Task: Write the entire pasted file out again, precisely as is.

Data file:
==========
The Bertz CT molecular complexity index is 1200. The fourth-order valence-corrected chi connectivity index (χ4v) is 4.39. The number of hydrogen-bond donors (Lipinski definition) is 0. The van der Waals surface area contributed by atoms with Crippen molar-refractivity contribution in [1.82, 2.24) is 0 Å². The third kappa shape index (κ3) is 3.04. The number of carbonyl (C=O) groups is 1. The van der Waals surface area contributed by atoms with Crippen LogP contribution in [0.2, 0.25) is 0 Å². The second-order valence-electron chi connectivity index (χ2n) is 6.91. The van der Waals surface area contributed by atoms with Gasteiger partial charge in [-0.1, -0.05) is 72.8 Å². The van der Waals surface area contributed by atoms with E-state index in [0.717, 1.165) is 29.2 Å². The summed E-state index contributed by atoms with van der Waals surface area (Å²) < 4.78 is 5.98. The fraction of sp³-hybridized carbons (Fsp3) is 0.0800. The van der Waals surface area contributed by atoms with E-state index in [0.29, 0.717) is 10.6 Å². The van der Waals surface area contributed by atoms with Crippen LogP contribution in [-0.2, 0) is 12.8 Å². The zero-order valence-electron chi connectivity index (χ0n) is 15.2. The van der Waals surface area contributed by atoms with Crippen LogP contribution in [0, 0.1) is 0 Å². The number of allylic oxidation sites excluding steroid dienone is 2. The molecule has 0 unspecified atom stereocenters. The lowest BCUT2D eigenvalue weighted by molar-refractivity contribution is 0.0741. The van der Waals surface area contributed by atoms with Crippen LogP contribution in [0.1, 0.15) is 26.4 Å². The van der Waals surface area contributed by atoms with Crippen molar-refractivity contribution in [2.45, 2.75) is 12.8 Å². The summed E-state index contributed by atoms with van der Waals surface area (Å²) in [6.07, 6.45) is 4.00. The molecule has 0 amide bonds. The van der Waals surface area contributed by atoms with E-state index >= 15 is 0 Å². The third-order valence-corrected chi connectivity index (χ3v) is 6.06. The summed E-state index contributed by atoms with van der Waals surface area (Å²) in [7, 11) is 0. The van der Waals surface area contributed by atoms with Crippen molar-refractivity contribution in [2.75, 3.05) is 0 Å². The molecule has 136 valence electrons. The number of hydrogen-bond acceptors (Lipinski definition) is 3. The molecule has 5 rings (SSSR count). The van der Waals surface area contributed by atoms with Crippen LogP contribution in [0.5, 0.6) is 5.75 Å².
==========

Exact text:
The Bertz CT molecular complexity index is 1200. The fourth-order valence-corrected chi connectivity index (χ4v) is 4.39. The number of hydrogen-bond donors (Lipinski definition) is 0. The van der Waals surface area contributed by atoms with Crippen molar-refractivity contribution in [1.82, 2.24) is 0 Å². The third kappa shape index (κ3) is 3.04. The number of carbonyl (C=O) groups is 1. The van der Waals surface area contributed by atoms with Crippen LogP contribution in [0.2, 0.25) is 0 Å². The second-order valence-electron chi connectivity index (χ2n) is 6.91. The van der Waals surface area contributed by atoms with Gasteiger partial charge in [-0.1, -0.05) is 72.8 Å². The van der Waals surface area contributed by atoms with E-state index in [0.717, 1.165) is 29.2 Å². The summed E-state index contributed by atoms with van der Waals surface area (Å²) < 4.78 is 5.98. The fraction of sp³-hybridized carbons (Fsp3) is 0.0800. The van der Waals surface area contributed by atoms with E-state index in [0.29, 0.717) is 10.6 Å². The van der Waals surface area contributed by atoms with Crippen LogP contribution in [-0.2, 0) is 12.8 Å². The zero-order valence-electron chi connectivity index (χ0n) is 15.2. The van der Waals surface area contributed by atoms with Crippen LogP contribution in [0, 0.1) is 0 Å². The number of allylic oxidation sites excluding steroid dienone is 2. The molecule has 0 unspecified atom stereocenters. The lowest BCUT2D eigenvalue weighted by molar-refractivity contribution is 0.0741. The van der Waals surface area contributed by atoms with Crippen LogP contribution in [0.1, 0.15) is 26.4 Å². The van der Waals surface area contributed by atoms with Crippen molar-refractivity contribution in [2.45, 2.75) is 12.8 Å². The summed E-state index contributed by atoms with van der Waals surface area (Å²) in [6.07, 6.45) is 4.00. The molecule has 0 amide bonds. The van der Waals surface area contributed by atoms with E-state index >= 15 is 0 Å². The third-order valence-corrected chi connectivity index (χ3v) is 6.06. The summed E-state index contributed by atoms with van der Waals surface area (Å²) in [7, 11) is 0. The van der Waals surface area contributed by atoms with Crippen molar-refractivity contribution in [2.75, 3.05) is 0 Å². The molecule has 136 valence electrons. The number of hydrogen-bond acceptors (Lipinski definition) is 3. The molecule has 5 rings (SSSR count). The van der Waals surface area contributed by atoms with Crippen LogP contribution in [0.5, 0.6) is 5.75 Å².